2 new horses serving with funeral platoon named for Medal of Honor recipients
Stars and Stripes September 19, 2023
FORT SAM HOUSTON, Texas — Two new horses were dedicated Tuesday to the funeral honors platoon for the Fort Sam Houston National Cemetery and bestowed with the names of two soldiers who earned the Medal of Honor during World War II.
Bloch and McCall, both sleek, black-haired Percheron horses, stood mostly at attention during a dedication ceremony held in their honor near the stables at the Joint Base San Antonio-Fort Sam Houston. Afterward in the stables, they accepted carrots from the dozens of attendees from the local south Texas community.
The 3-year-old brothers are now part of a 12-horse platoon that conducts roughly one funeral service a week for veterans ranked sergeant major or higher, who were killed in action, were prisoners of war or Medal of Honor recipients, said Sgt. 1st Class John Ford, the senior noncommissioned officer for the Military Funeral Honors-Caisson Platoon.
Purchased from Kentucky’s Amish region where Bloch and McCall pulled a carriage, the horses spent the past six months learning to be part of the four-horse team that pulls a 1908-model artillery caisson that carries the casket of the deceased.
“During pauses in the fighting, the caissons were often the only available carriages and were used to remove the dead and the wounded from the field. This led to the use of caissons as an honor in military funerals,” Ford said during the dedication ceremony.
The Army established the Texas-based caisson platoon shortly after the 9/11 terrorist attacks and it is one of two operating within the Army. The second is located at Arlington National Cemetery in Virginia.
Since arriving, McCall has shown himself to be the friendlier of the horses, though he’s more stubborn under the saddle, said Sgt. Jacob Sanlin, a platoon member who rode McCall during the ceremony.
“Bloch is like a 10-year-old horse in a 3-year-old’s body. He can tune out everything and focus,” Sanlin said. “He’s more easy-going and less onery.”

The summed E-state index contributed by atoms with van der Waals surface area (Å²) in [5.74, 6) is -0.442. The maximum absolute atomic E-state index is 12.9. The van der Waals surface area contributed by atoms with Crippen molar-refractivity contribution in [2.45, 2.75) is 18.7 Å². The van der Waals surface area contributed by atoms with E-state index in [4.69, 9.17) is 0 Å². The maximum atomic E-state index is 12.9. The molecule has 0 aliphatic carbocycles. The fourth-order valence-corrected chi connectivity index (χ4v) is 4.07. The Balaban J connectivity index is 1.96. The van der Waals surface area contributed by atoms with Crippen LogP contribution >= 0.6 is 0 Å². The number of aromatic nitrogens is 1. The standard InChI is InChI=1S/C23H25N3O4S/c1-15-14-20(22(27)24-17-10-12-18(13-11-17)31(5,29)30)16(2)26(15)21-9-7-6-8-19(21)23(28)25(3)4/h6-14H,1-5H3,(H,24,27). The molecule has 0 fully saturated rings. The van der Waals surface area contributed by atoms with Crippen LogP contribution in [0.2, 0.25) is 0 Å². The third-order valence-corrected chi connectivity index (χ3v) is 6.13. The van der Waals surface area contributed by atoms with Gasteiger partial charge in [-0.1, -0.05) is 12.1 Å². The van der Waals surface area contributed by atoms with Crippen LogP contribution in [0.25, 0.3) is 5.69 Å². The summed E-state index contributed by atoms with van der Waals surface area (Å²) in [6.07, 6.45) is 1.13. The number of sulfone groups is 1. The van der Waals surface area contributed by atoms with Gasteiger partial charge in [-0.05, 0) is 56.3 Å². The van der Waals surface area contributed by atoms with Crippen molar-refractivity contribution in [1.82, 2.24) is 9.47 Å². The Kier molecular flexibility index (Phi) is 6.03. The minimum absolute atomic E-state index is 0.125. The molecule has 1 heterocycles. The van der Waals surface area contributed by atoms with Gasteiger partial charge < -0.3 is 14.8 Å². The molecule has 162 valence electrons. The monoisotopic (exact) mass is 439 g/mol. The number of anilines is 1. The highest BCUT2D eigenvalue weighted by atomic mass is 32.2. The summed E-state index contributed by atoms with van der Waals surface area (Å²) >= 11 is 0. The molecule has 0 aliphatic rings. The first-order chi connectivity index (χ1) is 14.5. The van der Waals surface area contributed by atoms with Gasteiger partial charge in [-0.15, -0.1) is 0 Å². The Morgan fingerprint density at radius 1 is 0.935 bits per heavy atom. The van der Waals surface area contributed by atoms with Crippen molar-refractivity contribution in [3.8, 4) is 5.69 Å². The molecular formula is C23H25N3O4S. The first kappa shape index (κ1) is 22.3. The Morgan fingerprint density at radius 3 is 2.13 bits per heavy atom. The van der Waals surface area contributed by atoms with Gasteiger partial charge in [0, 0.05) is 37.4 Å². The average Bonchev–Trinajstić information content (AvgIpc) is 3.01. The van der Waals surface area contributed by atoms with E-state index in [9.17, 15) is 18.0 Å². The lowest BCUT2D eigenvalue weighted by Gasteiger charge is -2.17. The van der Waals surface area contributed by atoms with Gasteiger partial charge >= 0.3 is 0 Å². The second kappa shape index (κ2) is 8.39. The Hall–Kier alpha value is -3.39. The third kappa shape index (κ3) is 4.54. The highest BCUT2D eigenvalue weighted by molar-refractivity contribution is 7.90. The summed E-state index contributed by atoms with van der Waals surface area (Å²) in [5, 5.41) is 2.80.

Each of the horses in the platoon are named to honor soldiers who served as the sergeant major of the Army or other notable veterans. Bloch and McCall are named in honor of Col. Orville Bloch and Master Sgt. Thomas McCall, who were awarded Medals of Honor for their actions in Italy during World War II.
Bloch earned the Medal of Honor as a first lieutenant in the 85th Infantry Division for his actions near Firenzuola, Italy, in September 1944. His heroics allowed troops to advance beyond enemy machine-gun nests. Bloch singlehandedly captured 19 prisoners, wounding six of them and eliminating five enemy machine-gun nests. He also served in the Korean War and retired in 1970. He died 13 years later.
McCall, then a staff sergeant, was awarded the Medal of Honor for his valor near San Angelo, Italy, in January 1944 while assigned to the 36th Infantry Division. During a machine gun battle, McCall guided his own machine-gun section through difficult combat to advance on the enemy. Eventually, McCall was the only remaining member of his unit. He rendered first aid to the wounded and then ran toward the enemy, firing his weapon.
McCall went on to serve in the Korean War. In 1965, while assigned to Washington, D.C., McCall drowned at age 49 while rescuing his 8-year-old son. The boy survived.
The horses named in their honor can serve at Fort Sam Houston for 10 years before they are transferred to another federal agency, Ford said. Both were purchased through a donation from the Uniformed Veterinary Medical Association, a nonprofit that celebrates the accomplishments of veterinarians and veterinary personnel serving in the Army Veterinary Corps, Air Force, and Public Health Service.